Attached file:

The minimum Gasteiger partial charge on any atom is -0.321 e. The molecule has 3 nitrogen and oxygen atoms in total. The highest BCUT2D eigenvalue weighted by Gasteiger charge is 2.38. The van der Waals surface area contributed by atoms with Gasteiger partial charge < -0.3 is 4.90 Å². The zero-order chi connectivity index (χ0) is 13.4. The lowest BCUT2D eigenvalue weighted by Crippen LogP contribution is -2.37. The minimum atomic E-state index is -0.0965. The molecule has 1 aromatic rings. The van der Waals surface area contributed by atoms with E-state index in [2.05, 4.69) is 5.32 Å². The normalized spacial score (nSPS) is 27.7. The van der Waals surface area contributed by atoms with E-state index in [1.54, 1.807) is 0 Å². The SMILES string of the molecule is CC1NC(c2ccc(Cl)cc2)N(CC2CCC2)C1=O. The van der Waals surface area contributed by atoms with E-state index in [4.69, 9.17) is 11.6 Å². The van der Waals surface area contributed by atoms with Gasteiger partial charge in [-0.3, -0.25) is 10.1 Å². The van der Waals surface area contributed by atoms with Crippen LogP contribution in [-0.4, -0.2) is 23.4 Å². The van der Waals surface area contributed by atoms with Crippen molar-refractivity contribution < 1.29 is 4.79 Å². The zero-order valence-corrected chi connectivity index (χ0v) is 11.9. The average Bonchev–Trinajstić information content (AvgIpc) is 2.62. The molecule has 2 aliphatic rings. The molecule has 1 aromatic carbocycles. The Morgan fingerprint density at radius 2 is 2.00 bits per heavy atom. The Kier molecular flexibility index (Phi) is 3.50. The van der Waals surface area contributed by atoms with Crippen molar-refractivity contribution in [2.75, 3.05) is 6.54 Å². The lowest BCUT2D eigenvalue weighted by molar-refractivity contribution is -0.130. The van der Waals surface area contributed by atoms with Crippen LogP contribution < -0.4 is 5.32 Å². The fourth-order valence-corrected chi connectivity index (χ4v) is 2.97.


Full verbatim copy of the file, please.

The minimum Gasteiger partial charge on any atom is -0.321 e. The molecule has 3 nitrogen and oxygen atoms in total. The highest BCUT2D eigenvalue weighted by Gasteiger charge is 2.38. The van der Waals surface area contributed by atoms with Gasteiger partial charge < -0.3 is 4.90 Å². The zero-order chi connectivity index (χ0) is 13.4. The lowest BCUT2D eigenvalue weighted by Crippen LogP contribution is -2.37. The minimum atomic E-state index is -0.0965. The molecule has 1 aromatic rings. The van der Waals surface area contributed by atoms with E-state index in [2.05, 4.69) is 5.32 Å². The normalized spacial score (nSPS) is 27.7. The van der Waals surface area contributed by atoms with E-state index in [1.54, 1.807) is 0 Å². The SMILES string of the molecule is CC1NC(c2ccc(Cl)cc2)N(CC2CCC2)C1=O. The van der Waals surface area contributed by atoms with E-state index in [4.69, 9.17) is 11.6 Å². The van der Waals surface area contributed by atoms with Gasteiger partial charge in [-0.3, -0.25) is 10.1 Å². The van der Waals surface area contributed by atoms with Crippen LogP contribution in [-0.4, -0.2) is 23.4 Å². The van der Waals surface area contributed by atoms with Crippen molar-refractivity contribution < 1.29 is 4.79 Å². The zero-order valence-corrected chi connectivity index (χ0v) is 11.9. The average Bonchev–Trinajstić information content (AvgIpc) is 2.62. The molecule has 2 aliphatic rings. The molecule has 1 aromatic carbocycles. The Morgan fingerprint density at radius 2 is 2.00 bits per heavy atom. The Kier molecular flexibility index (Phi) is 3.50. The van der Waals surface area contributed by atoms with Crippen molar-refractivity contribution in [2.75, 3.05) is 6.54 Å². The lowest BCUT2D eigenvalue weighted by molar-refractivity contribution is -0.130. The van der Waals surface area contributed by atoms with Crippen LogP contribution < -0.4 is 5.32 Å². The fourth-order valence-corrected chi connectivity index (χ4v) is 2.97.